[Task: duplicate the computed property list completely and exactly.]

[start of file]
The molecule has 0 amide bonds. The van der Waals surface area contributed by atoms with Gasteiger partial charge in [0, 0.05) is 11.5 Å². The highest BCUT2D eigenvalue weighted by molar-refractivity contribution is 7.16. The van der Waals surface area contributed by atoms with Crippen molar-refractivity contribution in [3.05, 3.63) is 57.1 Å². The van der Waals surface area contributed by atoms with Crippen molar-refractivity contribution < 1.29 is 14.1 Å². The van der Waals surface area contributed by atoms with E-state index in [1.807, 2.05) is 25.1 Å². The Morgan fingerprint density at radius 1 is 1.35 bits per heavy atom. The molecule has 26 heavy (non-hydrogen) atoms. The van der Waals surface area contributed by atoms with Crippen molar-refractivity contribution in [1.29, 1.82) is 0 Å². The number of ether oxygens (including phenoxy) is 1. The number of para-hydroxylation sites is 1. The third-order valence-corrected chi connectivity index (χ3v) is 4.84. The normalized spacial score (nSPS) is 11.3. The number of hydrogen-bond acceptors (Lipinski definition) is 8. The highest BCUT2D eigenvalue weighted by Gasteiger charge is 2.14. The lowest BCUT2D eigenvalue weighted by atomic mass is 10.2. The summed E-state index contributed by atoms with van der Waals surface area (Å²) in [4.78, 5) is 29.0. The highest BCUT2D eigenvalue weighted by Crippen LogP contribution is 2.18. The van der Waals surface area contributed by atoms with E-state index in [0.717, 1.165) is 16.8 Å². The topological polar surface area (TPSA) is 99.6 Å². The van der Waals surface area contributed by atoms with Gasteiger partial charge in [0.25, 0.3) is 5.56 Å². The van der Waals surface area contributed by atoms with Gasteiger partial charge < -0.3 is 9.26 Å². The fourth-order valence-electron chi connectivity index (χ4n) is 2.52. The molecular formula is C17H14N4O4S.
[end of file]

The molecule has 0 amide bonds. The van der Waals surface area contributed by atoms with Gasteiger partial charge in [0, 0.05) is 11.5 Å². The highest BCUT2D eigenvalue weighted by molar-refractivity contribution is 7.16. The van der Waals surface area contributed by atoms with Crippen molar-refractivity contribution in [3.05, 3.63) is 57.1 Å². The van der Waals surface area contributed by atoms with Crippen molar-refractivity contribution < 1.29 is 14.1 Å². The van der Waals surface area contributed by atoms with E-state index in [1.807, 2.05) is 25.1 Å². The Morgan fingerprint density at radius 1 is 1.35 bits per heavy atom. The molecule has 26 heavy (non-hydrogen) atoms. The van der Waals surface area contributed by atoms with Crippen molar-refractivity contribution in [1.29, 1.82) is 0 Å². The number of ether oxygens (including phenoxy) is 1. The number of para-hydroxylation sites is 1. The third-order valence-corrected chi connectivity index (χ3v) is 4.84. The normalized spacial score (nSPS) is 11.3. The number of hydrogen-bond acceptors (Lipinski definition) is 8. The highest BCUT2D eigenvalue weighted by Gasteiger charge is 2.14. The lowest BCUT2D eigenvalue weighted by atomic mass is 10.2. The summed E-state index contributed by atoms with van der Waals surface area (Å²) in [4.78, 5) is 29.0. The highest BCUT2D eigenvalue weighted by Crippen LogP contribution is 2.18. The van der Waals surface area contributed by atoms with E-state index in [0.717, 1.165) is 16.8 Å². The topological polar surface area (TPSA) is 99.6 Å². The van der Waals surface area contributed by atoms with Gasteiger partial charge in [0.25, 0.3) is 5.56 Å². The van der Waals surface area contributed by atoms with Gasteiger partial charge < -0.3 is 9.26 Å². The fourth-order valence-electron chi connectivity index (χ4n) is 2.52. The molecular formula is C17H14N4O4S.